In advance of any policy changes nationally, local governments are already taking steps to promote childbirth. In Liaoning, a province in the northeast with one of the nation’s lowest birthrates, officials last month proposed an array of new benefits for young families, including tax breaks, housing and education subsidies and longer maternity and paternity leaves, as well as investments in clinics and preschools.

In Jiangxi province, in the southeast, the government has adopted a more intrusive approach, reissuing guidelines for when women can get abortions. Though the rules were not new, the move raised fears that authorities intend to enforce them more strictly, including a requirement that women who are more than 14 weeks pregnant obtain three signatures from medical personnel before an abortion.

Officials said the guidelines were meant to enforce the law prohibiting couples from aborting a female fetus in hopes of having a boy – though they acknowledged that keeping the official birthrate up was also a consideration.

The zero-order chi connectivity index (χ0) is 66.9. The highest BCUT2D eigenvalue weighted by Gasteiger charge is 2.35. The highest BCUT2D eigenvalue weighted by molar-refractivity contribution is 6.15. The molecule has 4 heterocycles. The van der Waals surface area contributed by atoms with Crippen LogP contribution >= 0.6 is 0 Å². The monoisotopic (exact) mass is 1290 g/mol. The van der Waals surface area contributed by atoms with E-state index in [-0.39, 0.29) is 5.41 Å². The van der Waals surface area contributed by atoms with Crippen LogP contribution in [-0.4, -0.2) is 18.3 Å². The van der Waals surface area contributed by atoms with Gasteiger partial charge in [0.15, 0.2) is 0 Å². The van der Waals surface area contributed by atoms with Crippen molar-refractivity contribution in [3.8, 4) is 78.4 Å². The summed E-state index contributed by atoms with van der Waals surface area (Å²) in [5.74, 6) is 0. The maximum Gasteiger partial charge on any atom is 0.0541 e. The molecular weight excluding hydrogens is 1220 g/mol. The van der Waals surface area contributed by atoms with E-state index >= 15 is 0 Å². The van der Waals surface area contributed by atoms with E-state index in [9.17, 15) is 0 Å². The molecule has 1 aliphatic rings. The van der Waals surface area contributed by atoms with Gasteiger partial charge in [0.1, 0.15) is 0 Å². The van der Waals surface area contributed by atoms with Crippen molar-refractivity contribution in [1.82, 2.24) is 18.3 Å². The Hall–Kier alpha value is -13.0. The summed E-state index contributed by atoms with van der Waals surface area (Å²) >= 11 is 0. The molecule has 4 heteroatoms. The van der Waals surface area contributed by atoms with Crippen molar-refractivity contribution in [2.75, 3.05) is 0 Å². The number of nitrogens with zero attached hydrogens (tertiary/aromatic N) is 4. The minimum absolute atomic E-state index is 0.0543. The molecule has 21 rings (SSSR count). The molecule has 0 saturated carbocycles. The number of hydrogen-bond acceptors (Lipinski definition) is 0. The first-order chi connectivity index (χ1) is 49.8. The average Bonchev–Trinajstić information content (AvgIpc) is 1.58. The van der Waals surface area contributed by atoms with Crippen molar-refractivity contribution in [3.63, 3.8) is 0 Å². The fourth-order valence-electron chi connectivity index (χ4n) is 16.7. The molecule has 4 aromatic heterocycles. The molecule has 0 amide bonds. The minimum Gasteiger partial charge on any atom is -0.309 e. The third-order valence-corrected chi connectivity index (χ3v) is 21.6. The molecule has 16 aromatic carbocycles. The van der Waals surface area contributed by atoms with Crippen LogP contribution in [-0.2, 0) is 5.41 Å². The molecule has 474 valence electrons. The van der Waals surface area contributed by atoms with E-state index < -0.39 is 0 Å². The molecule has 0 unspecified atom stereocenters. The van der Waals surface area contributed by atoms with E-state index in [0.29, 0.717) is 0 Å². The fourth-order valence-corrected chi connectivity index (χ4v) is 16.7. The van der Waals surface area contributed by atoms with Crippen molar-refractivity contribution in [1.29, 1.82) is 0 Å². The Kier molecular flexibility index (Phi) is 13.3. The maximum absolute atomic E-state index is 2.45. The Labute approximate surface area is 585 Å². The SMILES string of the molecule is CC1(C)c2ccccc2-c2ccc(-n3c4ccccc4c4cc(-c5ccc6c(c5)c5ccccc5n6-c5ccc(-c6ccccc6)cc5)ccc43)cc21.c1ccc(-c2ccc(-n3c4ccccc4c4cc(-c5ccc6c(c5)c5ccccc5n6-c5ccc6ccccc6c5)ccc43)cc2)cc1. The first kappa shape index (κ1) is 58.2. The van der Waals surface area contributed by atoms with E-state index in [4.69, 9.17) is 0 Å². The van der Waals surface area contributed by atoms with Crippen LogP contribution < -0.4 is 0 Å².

Two other provinces have tightened the requirements for couples to divorce, saying the changes were made in part to keep alive the possibility of new offspring. Such measures have revived long-standing complaints about the government’s invasive control over women’s bodies. “Women cannot decide what happens to their own ovaries,” one user complained on Weibo, a popular microblogging platform, after Jiangxi detailed the abortion guidelines in July.

The “one child” policy was introduced in 1979 as a way to slow population growth and bolster the economic boom that was then just beginning. The party built a vast bureaucracy of “planned birth” workers to enforce the policy, sometimes with violence. Resistance in the countryside was especially fierce, in part because of a rural preference for male children who could help with farm work.